Is Shakespeare Scary After All?
In English class, everyone lets out loud groans when they hear about their next units: Shakespeare. With the class complaining about the hard language and the difficulty of understanding the plays, the teacher might grow exasperated and let them read the infamously talked about book No Fear Shakespeare. The teachers are doing question thing when they keep a supplementary text with the original. Yes, 15th century Elizabethan era is a tad difficult to understand, but that is one of the beauties of Shakespeare. No Fear has a good translation but is missing a few key elements such as symbolism, poetry, allusions, and other literary techniques. I think the original version is much better than the translated version because it has more appeal.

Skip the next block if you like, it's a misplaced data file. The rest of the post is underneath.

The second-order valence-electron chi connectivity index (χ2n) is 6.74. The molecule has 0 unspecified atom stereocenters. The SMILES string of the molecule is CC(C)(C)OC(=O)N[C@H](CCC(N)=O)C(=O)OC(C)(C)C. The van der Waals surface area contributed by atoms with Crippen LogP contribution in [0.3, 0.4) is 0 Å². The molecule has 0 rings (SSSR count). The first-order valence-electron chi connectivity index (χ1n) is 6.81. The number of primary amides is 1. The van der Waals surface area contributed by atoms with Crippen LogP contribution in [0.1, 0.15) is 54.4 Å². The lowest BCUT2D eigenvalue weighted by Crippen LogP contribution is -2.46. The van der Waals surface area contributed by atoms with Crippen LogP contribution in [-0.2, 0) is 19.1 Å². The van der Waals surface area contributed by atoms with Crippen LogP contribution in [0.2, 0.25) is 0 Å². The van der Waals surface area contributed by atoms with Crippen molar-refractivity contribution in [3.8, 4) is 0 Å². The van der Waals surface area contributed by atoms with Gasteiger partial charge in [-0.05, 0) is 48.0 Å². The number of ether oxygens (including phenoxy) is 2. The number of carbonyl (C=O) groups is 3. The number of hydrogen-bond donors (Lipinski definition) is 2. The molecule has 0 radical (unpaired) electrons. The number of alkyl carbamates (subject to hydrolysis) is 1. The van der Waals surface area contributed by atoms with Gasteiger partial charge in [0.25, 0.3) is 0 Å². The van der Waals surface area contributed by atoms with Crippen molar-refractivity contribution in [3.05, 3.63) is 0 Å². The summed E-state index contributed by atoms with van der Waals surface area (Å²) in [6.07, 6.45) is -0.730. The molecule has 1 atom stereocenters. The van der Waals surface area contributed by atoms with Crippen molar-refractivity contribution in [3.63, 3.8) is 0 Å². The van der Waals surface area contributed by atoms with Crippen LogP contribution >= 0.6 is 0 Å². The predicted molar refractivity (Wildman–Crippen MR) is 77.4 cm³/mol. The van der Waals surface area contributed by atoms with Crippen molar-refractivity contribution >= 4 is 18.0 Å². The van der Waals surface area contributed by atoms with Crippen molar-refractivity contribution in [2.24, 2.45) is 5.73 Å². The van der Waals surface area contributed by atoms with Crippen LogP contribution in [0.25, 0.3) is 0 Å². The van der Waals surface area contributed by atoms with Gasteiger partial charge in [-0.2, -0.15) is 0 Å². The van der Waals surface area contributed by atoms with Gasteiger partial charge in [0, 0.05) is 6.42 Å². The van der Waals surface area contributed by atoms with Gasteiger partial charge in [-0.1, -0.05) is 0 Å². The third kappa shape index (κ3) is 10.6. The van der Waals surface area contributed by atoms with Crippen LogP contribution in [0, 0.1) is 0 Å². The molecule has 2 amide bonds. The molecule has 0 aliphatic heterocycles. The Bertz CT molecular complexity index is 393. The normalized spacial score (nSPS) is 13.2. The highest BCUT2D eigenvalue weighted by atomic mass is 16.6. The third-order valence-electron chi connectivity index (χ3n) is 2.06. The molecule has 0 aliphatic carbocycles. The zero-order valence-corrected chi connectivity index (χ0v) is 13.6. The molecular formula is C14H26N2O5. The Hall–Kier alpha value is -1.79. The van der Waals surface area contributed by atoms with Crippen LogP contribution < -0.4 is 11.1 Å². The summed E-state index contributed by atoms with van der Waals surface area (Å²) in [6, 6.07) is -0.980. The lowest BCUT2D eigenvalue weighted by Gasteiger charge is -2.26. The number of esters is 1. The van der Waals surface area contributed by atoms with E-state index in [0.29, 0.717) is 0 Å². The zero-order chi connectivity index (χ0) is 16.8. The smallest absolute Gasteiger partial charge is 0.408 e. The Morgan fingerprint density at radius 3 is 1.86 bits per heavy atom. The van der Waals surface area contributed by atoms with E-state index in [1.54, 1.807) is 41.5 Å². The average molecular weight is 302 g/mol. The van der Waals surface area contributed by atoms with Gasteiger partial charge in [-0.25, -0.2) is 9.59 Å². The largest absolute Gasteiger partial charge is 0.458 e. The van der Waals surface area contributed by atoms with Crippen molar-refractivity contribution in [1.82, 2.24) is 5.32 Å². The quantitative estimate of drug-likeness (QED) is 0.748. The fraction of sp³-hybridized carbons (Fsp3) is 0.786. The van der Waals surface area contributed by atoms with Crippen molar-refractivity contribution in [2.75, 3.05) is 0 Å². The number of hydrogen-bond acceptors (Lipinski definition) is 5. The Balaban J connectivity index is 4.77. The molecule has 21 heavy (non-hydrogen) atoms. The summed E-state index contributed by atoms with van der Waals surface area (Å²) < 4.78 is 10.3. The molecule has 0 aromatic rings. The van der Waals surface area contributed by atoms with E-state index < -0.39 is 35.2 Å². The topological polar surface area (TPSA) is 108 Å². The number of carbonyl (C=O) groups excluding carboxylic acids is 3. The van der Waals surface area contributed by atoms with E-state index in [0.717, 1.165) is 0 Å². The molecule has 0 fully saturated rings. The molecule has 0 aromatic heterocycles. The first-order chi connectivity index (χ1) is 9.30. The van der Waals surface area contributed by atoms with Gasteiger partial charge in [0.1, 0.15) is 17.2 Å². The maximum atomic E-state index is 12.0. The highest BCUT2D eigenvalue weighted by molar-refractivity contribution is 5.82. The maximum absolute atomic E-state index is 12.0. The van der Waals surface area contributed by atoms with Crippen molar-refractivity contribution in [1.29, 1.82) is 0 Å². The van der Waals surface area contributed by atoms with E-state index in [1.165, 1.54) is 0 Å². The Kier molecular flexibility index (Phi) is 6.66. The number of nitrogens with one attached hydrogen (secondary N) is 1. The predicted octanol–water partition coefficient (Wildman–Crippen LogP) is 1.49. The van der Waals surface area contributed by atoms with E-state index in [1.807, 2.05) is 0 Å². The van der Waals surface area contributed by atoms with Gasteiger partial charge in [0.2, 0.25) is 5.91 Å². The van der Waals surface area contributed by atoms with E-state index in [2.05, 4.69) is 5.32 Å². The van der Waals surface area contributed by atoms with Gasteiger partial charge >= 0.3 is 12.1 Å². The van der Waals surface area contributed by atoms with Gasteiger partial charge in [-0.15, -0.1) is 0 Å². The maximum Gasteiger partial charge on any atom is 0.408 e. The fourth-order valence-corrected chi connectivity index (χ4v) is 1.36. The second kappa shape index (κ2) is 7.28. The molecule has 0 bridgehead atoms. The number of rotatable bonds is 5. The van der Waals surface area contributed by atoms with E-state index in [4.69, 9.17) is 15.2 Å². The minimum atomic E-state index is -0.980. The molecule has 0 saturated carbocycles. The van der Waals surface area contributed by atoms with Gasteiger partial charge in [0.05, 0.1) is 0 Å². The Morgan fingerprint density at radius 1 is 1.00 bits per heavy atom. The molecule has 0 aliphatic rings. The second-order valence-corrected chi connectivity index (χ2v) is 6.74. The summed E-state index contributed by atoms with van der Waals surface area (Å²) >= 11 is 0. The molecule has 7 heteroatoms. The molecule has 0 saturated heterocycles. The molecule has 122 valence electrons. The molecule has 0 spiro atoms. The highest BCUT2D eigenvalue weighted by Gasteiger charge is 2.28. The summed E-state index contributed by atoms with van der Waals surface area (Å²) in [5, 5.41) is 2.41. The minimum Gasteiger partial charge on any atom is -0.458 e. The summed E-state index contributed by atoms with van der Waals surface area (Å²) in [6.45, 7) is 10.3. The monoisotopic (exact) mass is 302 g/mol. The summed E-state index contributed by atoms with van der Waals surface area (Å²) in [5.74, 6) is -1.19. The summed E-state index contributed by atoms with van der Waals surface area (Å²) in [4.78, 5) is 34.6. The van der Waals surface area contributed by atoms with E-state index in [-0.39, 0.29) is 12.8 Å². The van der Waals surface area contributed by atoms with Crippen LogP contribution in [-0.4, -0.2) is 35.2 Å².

No Fear Shakespeare is a series of translations of the Bard’s famous works to the modern-day language that is used today to make it easier to understand. I must admit that the translation is well written and is a much easier read than the original. No fear should be used for non-English speakers to read along but still have the original. Shakespeare’s language is broken down in the translation and takes away the finesse the original has. In the first soliloquy of infamously “emo-tastic” Hamlet, his first line in the speech is “Oh, what a rogue and peasant slave am I!” in the original as opposed to the translated one that says “Now I’m alone. Oh what a mean low-life I am!” Now compare them and see which sounds more poetic and more passionate. Shakespeare has a way of making such a self-loathing speech sound so passionately powerful and beautiful. The translated version is too literal while Shakespeare was all about the symbolisms and metaphors that was his trademark. In this famous “to be or not to be” speech is another example. “To be or not to be? That is the question.” Is destroyed with “the question is: is it better to be alive or dead?” The point of that line is to be used for a variety...
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